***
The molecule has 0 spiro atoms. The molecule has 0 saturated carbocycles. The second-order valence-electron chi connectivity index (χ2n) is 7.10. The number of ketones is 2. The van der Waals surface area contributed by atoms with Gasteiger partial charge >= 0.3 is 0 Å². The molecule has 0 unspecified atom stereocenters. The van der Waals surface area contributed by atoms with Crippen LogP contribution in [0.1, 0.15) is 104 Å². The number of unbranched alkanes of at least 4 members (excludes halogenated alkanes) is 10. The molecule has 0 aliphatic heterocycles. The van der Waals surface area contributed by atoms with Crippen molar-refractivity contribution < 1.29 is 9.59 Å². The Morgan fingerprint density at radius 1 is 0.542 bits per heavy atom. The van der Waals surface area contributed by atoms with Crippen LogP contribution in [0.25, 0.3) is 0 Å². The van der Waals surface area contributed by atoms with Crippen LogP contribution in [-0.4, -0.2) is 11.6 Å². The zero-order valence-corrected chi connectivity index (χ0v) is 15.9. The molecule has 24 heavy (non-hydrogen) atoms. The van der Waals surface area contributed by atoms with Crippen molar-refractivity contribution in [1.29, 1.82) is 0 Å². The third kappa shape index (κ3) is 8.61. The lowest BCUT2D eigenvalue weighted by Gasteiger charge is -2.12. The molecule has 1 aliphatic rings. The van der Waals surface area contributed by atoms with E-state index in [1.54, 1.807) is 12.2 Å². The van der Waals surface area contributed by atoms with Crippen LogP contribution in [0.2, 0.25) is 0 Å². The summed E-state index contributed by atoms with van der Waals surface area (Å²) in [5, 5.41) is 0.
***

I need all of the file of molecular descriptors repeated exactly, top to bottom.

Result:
The molecule has 0 spiro atoms. The molecule has 0 saturated carbocycles. The second-order valence-electron chi connectivity index (χ2n) is 7.10. The number of ketones is 2. The van der Waals surface area contributed by atoms with Gasteiger partial charge >= 0.3 is 0 Å². The molecule has 0 unspecified atom stereocenters. The van der Waals surface area contributed by atoms with Crippen LogP contribution in [0.1, 0.15) is 104 Å². The number of unbranched alkanes of at least 4 members (excludes halogenated alkanes) is 10. The molecule has 0 aliphatic heterocycles. The van der Waals surface area contributed by atoms with Crippen molar-refractivity contribution < 1.29 is 9.59 Å². The Morgan fingerprint density at radius 1 is 0.542 bits per heavy atom. The van der Waals surface area contributed by atoms with Crippen LogP contribution in [0.25, 0.3) is 0 Å². The van der Waals surface area contributed by atoms with Crippen LogP contribution in [-0.4, -0.2) is 11.6 Å². The zero-order valence-corrected chi connectivity index (χ0v) is 15.9. The molecule has 24 heavy (non-hydrogen) atoms. The van der Waals surface area contributed by atoms with Crippen molar-refractivity contribution in [1.29, 1.82) is 0 Å². The third kappa shape index (κ3) is 8.61. The lowest BCUT2D eigenvalue weighted by Gasteiger charge is -2.12. The molecule has 1 aliphatic rings. The van der Waals surface area contributed by atoms with E-state index in [1.54, 1.807) is 12.2 Å². The van der Waals surface area contributed by atoms with Crippen LogP contribution in [0.2, 0.25) is 0 Å². The summed E-state index contributed by atoms with van der Waals surface area (Å²) in [5, 5.41) is 0.